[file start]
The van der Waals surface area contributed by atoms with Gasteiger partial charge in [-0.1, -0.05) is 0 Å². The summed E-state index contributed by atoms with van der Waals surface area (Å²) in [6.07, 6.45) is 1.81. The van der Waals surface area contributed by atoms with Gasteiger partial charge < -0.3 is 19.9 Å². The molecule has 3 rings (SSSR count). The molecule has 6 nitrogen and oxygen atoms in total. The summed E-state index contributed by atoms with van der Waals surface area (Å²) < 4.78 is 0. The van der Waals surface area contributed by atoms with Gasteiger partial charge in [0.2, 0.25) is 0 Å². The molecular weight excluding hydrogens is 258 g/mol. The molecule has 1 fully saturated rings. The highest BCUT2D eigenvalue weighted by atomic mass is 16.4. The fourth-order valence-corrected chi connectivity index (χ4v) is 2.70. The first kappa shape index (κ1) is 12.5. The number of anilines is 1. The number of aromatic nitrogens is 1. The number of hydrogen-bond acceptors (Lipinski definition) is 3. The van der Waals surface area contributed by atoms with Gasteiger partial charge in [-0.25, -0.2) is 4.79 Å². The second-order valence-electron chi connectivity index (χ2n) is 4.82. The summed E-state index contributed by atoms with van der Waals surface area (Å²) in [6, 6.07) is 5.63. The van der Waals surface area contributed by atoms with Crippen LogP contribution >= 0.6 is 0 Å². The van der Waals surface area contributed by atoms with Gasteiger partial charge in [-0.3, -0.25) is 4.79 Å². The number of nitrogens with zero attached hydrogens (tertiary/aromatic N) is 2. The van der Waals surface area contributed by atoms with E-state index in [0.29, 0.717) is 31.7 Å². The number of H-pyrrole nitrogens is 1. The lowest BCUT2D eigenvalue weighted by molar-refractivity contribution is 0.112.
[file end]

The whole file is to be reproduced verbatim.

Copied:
The van der Waals surface area contributed by atoms with Gasteiger partial charge in [-0.1, -0.05) is 0 Å². The summed E-state index contributed by atoms with van der Waals surface area (Å²) in [6.07, 6.45) is 1.81. The van der Waals surface area contributed by atoms with Gasteiger partial charge < -0.3 is 19.9 Å². The molecule has 3 rings (SSSR count). The molecule has 6 nitrogen and oxygen atoms in total. The summed E-state index contributed by atoms with van der Waals surface area (Å²) < 4.78 is 0. The van der Waals surface area contributed by atoms with Gasteiger partial charge in [0.2, 0.25) is 0 Å². The molecular weight excluding hydrogens is 258 g/mol. The molecule has 1 fully saturated rings. The highest BCUT2D eigenvalue weighted by atomic mass is 16.4. The fourth-order valence-corrected chi connectivity index (χ4v) is 2.70. The first kappa shape index (κ1) is 12.5. The number of anilines is 1. The number of aromatic nitrogens is 1. The number of hydrogen-bond acceptors (Lipinski definition) is 3. The van der Waals surface area contributed by atoms with Gasteiger partial charge in [-0.25, -0.2) is 4.79 Å². The second-order valence-electron chi connectivity index (χ2n) is 4.82. The summed E-state index contributed by atoms with van der Waals surface area (Å²) in [6, 6.07) is 5.63. The van der Waals surface area contributed by atoms with Crippen LogP contribution >= 0.6 is 0 Å². The van der Waals surface area contributed by atoms with Gasteiger partial charge in [-0.3, -0.25) is 4.79 Å². The number of nitrogens with zero attached hydrogens (tertiary/aromatic N) is 2. The van der Waals surface area contributed by atoms with E-state index in [0.29, 0.717) is 31.7 Å². The number of H-pyrrole nitrogens is 1. The lowest BCUT2D eigenvalue weighted by molar-refractivity contribution is 0.112.